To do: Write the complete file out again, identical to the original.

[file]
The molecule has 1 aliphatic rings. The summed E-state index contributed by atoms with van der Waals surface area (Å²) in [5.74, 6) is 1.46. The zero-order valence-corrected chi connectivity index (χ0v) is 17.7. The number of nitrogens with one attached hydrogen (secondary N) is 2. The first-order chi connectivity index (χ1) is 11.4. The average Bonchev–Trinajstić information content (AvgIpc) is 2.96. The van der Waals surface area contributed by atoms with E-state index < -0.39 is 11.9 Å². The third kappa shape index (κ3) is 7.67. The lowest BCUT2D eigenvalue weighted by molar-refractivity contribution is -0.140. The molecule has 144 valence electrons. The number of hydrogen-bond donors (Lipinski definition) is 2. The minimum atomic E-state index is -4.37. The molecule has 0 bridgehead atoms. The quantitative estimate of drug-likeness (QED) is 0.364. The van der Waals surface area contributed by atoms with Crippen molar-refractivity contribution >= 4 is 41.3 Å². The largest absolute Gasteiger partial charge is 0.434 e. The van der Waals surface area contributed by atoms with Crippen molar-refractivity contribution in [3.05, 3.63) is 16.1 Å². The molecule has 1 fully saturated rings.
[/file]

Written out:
The molecule has 1 aliphatic rings. The summed E-state index contributed by atoms with van der Waals surface area (Å²) in [5.74, 6) is 1.46. The zero-order valence-corrected chi connectivity index (χ0v) is 17.7. The number of nitrogens with one attached hydrogen (secondary N) is 2. The first-order chi connectivity index (χ1) is 11.4. The average Bonchev–Trinajstić information content (AvgIpc) is 2.96. The van der Waals surface area contributed by atoms with E-state index < -0.39 is 11.9 Å². The third kappa shape index (κ3) is 7.67. The lowest BCUT2D eigenvalue weighted by molar-refractivity contribution is -0.140. The molecule has 144 valence electrons. The number of hydrogen-bond donors (Lipinski definition) is 2. The minimum atomic E-state index is -4.37. The molecule has 0 bridgehead atoms. The quantitative estimate of drug-likeness (QED) is 0.364. The van der Waals surface area contributed by atoms with Crippen molar-refractivity contribution >= 4 is 41.3 Å². The largest absolute Gasteiger partial charge is 0.434 e. The van der Waals surface area contributed by atoms with Crippen molar-refractivity contribution in [3.05, 3.63) is 16.1 Å². The molecule has 1 fully saturated rings.